In this dark time of year — daylight hours averaging right about nine hours in December and January — I look to nature for light and joy.
I spent part of last Christmas Day hiking on the Larison Creek Trail, a gift my loved ones and I shared together. We touched dew on the mosses and lichens that clung to furrowed tree trunks. We knelt on the soft soil to look closer at the gills of mushrooms. We followed a wildlife trail to the edge of the stream to look for colorful rocks and salamanders. We gazed upward at skeletal alders and maples, bare of leaves but glowing with life. We marveled at sugar pine cones as long as our forearms, and the spiny seed pods of chinquapin trees.
When you go outdoors with a sense of curiosity and exploration, it’s hard to get bored — even if you’ve been on the same trail many times. You can think of each walk as a gift to yourself. What new thing will you discover about the place you live? What new joy will touch your heart? Here are a few things to keep in mind to help you make the most of your experiences:
Look up. The most interesting features along a trail aren’t always at eye level. Looking into the canopy of a forest can lead you to nests, gnarled branches and broken tops that give ancient trees so much character.
Look down. The forest floor is also filled with fascinating life. From ferns and wildflowers, to mushrooms and animal scat.
Look closer. Zooming in on the small things that make up a place gives you a different perspective, and you can find fascinating and beautiful forms often missed by only taking in the big picture.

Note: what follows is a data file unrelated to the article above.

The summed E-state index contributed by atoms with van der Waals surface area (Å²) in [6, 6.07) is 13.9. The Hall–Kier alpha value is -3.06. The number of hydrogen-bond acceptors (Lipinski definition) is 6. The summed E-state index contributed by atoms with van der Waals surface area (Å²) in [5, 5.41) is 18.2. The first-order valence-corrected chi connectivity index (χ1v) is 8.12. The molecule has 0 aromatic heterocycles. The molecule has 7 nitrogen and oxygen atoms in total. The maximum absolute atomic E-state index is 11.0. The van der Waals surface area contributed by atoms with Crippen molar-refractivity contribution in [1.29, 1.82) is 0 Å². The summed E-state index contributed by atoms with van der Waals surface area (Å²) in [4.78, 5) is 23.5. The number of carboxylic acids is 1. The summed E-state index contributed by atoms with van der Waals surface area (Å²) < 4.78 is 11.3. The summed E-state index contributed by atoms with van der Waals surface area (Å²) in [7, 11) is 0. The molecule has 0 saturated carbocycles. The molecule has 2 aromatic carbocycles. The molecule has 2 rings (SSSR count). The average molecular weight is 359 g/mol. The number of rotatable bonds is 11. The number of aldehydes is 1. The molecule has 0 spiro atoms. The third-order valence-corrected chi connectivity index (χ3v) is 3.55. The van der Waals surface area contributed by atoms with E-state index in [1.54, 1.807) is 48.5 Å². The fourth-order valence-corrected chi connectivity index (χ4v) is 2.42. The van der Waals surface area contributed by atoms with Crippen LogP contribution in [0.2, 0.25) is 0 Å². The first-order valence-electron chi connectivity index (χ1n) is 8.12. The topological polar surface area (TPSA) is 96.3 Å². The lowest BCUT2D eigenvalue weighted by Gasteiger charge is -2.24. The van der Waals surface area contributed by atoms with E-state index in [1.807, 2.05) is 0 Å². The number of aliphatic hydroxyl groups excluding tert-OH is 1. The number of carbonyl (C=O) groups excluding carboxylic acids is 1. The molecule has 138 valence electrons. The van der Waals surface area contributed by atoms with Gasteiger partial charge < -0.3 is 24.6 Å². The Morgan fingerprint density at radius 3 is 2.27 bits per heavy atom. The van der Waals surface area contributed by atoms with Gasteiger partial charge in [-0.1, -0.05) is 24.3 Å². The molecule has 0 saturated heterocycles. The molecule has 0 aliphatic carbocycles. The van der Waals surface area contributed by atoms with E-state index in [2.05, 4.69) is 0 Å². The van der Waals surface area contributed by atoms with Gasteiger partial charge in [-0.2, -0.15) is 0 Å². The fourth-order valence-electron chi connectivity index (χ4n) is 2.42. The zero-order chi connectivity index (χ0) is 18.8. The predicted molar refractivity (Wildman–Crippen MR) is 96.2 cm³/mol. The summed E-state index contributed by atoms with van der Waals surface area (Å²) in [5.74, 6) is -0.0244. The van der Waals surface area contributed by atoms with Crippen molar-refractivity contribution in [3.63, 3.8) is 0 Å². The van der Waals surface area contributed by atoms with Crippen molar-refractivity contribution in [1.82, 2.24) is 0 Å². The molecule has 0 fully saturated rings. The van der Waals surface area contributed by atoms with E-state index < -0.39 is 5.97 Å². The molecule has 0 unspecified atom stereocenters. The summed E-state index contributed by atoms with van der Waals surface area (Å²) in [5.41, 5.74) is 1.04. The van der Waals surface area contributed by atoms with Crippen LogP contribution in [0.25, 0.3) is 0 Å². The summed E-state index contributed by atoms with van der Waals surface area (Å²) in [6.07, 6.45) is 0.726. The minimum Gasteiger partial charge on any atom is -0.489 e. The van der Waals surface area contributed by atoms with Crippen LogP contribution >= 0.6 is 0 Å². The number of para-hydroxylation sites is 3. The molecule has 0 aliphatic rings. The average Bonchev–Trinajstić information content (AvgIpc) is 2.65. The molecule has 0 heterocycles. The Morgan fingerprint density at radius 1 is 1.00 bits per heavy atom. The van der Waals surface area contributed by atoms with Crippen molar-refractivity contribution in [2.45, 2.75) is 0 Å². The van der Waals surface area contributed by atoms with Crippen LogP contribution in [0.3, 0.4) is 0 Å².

Learn. Knowing more about the native plants, animals, insects and mushrooms you’re sharing the forest with can help you better understand and appreciate their role in the ecosystem we all share. There are plenty of great books and apps out there where you can learn names, ecological function and cultural uses. If you don’t carry any of these with you, take photos or try to remember what you saw so you can look them up later.
Wonder. It’s fun to be a forest detective while on a hike. Think about why the stream or forest looks the way it does. Why is the bark of that tree blackened? Why is a small clump of young trees growing in one spot? What formed the deep pool in the stream that looks so enticing to swim in?
Take time. Getting exercise on a trail is all well and good, but I guarantee you’ll see more wildlife, hear more birds and be able to soak in more of the experience if you stop periodically or sit awhile along the trail.
The Larison Creek Trail, one of my favorites, is just a few miles outside of Oakridge and accessible year round (unless we get low-elevation snow). It offers great hiking options from three to 12 miles in length.
Managed by the Willamette National Forest as a reserve for old forest habitat, the beautiful forest along this trail has grown naturally for hundreds of years, save for the lower part of the stream that was logged to make way for an arm of Hills Creek Reservoir and a short stretch about four miles in.
The first mile or so of the trail passes in and out of openings on the exposed slope above the reservoir, the warm, dry area supporting incense cedars, sugar pine and madrones. After a mile and a half, the moister forest and giant Douglas-fir trees take over, mixed with hemlocks, Pacific yew, redcedar, and bigleaf maples. The trail gradually gains elevation as it follows Larison Creek, finally reaching a major stream crossing after nearly six miles. Turn back here (if you haven’t already) for a long day hike, and enjoy the forest from another angle on the return trip.
To get there, follow Oregon Route 58 southeast from Eugene to the town of Oakridge. Just past town and the 37-mile marker, turn right (south) onto Forest Road 23 at signs for Hills Creek Dam. In a half mile, turn right onto Road 21 and drive 3.3 miles to the trailhead parking area on the right, just before crossing Larison Cove. There are no restrooms here, and no permit is required.
Chandra LeGue of Eugene is the author of the book Oregon’s Ancient Forests: A Hiking Guide and is the Western Oregon field coordinator for Oregon Wild where she advocates for the protection and restoration of Oregon’s forests and wild places.